Clay Tablet with Child Foot Impression
This object speaks volumes about the loving relations between parents and children during the Jomon period. Earthenware objects with handprints and footprints dating from the early to final Jomon periods have been excavated from Hokkaido down to the Tohoku region. They were made by pressing the feet or hands of a baby or small child against a thin clay board. This is the right footprint of a child aged two or three. We can even make out the impressions left by the little toes. There is also the indentation of something woven on the other side. Other plates feature the imprints of adult fingers on the underside. These conjure up images of parents holding their children and pressing their hands and feet against the plates.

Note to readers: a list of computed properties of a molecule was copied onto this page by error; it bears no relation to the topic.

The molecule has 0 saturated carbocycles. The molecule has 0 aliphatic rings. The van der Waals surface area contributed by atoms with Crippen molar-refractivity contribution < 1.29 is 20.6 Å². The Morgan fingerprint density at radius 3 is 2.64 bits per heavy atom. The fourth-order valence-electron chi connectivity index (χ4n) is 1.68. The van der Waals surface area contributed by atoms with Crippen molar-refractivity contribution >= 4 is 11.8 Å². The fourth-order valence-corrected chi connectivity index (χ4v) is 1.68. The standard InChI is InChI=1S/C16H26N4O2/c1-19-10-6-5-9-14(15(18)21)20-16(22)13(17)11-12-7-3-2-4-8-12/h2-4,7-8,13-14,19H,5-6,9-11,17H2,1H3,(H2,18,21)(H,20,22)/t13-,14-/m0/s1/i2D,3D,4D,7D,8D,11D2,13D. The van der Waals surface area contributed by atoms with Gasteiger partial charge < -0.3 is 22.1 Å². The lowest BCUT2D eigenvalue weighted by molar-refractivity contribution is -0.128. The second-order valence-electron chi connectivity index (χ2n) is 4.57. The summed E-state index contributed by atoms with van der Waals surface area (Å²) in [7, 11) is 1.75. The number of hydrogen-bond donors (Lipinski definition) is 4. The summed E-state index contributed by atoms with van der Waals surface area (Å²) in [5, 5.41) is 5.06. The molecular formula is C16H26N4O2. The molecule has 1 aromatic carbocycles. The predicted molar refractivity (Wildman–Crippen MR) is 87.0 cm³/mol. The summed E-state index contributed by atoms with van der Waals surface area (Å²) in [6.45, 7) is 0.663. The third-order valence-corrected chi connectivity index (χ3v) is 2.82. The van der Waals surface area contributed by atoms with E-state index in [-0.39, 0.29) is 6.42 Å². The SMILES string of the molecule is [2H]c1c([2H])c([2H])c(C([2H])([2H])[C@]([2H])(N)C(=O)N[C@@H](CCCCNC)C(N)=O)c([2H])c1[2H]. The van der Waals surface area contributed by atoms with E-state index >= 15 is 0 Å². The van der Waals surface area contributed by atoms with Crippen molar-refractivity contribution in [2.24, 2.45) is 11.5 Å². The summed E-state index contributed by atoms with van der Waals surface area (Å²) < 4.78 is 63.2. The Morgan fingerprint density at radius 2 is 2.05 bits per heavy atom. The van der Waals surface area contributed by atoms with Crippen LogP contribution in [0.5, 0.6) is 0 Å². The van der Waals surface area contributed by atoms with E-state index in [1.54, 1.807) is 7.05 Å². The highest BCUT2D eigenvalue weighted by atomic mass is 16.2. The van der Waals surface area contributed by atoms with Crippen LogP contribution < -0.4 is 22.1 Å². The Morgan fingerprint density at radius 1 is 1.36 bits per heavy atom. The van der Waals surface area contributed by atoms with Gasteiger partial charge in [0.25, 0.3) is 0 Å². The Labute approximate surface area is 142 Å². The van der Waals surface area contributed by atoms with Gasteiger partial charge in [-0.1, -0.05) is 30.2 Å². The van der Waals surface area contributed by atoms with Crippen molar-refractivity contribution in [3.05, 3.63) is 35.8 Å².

Child mortality rates were much higher in the Jomon period owing to unsanitary conditions and food shortages. These plates were perhaps made to pray for a child's safe development. However, the plates are commonly found among the burial goods excavated from the graves of adults, so they may have been buried as keepsakes of a deceased child or as mementos of a child when the parent died first. These earthenware objects powerfully convey the bonds of love between Jomon parents and children.